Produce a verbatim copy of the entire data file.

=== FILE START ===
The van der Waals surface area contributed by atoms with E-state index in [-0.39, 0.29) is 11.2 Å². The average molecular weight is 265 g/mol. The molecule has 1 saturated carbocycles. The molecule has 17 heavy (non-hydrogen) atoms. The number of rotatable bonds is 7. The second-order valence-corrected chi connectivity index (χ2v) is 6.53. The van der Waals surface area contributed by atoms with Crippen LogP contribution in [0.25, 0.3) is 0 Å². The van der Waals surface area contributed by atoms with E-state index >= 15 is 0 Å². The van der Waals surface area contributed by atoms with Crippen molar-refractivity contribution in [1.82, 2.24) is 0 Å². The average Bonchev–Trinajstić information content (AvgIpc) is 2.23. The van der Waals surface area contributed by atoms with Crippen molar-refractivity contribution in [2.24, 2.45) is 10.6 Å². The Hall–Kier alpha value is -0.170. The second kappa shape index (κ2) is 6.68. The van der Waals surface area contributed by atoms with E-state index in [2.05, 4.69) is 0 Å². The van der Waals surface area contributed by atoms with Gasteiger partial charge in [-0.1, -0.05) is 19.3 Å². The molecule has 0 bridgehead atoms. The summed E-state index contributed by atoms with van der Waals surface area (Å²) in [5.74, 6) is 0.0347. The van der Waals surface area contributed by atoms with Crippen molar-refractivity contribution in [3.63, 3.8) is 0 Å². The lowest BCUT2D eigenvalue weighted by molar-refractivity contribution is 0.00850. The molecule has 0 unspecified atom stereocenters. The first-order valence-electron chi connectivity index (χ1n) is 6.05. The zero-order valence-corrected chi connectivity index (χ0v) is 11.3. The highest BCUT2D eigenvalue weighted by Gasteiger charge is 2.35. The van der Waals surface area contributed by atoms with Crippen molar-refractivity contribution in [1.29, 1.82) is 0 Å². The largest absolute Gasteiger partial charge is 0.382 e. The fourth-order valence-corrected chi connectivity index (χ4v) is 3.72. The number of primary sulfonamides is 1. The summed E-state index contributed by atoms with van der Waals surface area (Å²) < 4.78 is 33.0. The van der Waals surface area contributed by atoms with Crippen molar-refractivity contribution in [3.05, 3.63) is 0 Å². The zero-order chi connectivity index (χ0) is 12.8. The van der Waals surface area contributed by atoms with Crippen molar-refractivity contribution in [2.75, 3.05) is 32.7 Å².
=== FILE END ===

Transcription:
The van der Waals surface area contributed by atoms with E-state index in [-0.39, 0.29) is 11.2 Å². The average molecular weight is 265 g/mol. The molecule has 1 saturated carbocycles. The molecule has 17 heavy (non-hydrogen) atoms. The number of rotatable bonds is 7. The second-order valence-corrected chi connectivity index (χ2v) is 6.53. The van der Waals surface area contributed by atoms with Crippen LogP contribution in [0.25, 0.3) is 0 Å². The van der Waals surface area contributed by atoms with E-state index >= 15 is 0 Å². The van der Waals surface area contributed by atoms with Crippen molar-refractivity contribution in [1.82, 2.24) is 0 Å². The average Bonchev–Trinajstić information content (AvgIpc) is 2.23. The van der Waals surface area contributed by atoms with Crippen molar-refractivity contribution in [2.24, 2.45) is 10.6 Å². The Hall–Kier alpha value is -0.170. The second kappa shape index (κ2) is 6.68. The van der Waals surface area contributed by atoms with E-state index in [2.05, 4.69) is 0 Å². The van der Waals surface area contributed by atoms with Gasteiger partial charge in [-0.1, -0.05) is 19.3 Å². The molecule has 0 bridgehead atoms. The summed E-state index contributed by atoms with van der Waals surface area (Å²) in [5.74, 6) is 0.0347. The van der Waals surface area contributed by atoms with Crippen molar-refractivity contribution in [3.63, 3.8) is 0 Å². The lowest BCUT2D eigenvalue weighted by molar-refractivity contribution is 0.00850. The molecule has 0 unspecified atom stereocenters. The first-order valence-electron chi connectivity index (χ1n) is 6.05. The zero-order valence-corrected chi connectivity index (χ0v) is 11.3. The highest BCUT2D eigenvalue weighted by Gasteiger charge is 2.35. The van der Waals surface area contributed by atoms with Crippen molar-refractivity contribution in [1.29, 1.82) is 0 Å². The largest absolute Gasteiger partial charge is 0.382 e. The fourth-order valence-corrected chi connectivity index (χ4v) is 3.72. The number of primary sulfonamides is 1. The summed E-state index contributed by atoms with van der Waals surface area (Å²) < 4.78 is 33.0. The van der Waals surface area contributed by atoms with Crippen molar-refractivity contribution in [3.05, 3.63) is 0 Å². The zero-order chi connectivity index (χ0) is 12.8. The van der Waals surface area contributed by atoms with Crippen molar-refractivity contribution in [2.75, 3.05) is 32.7 Å².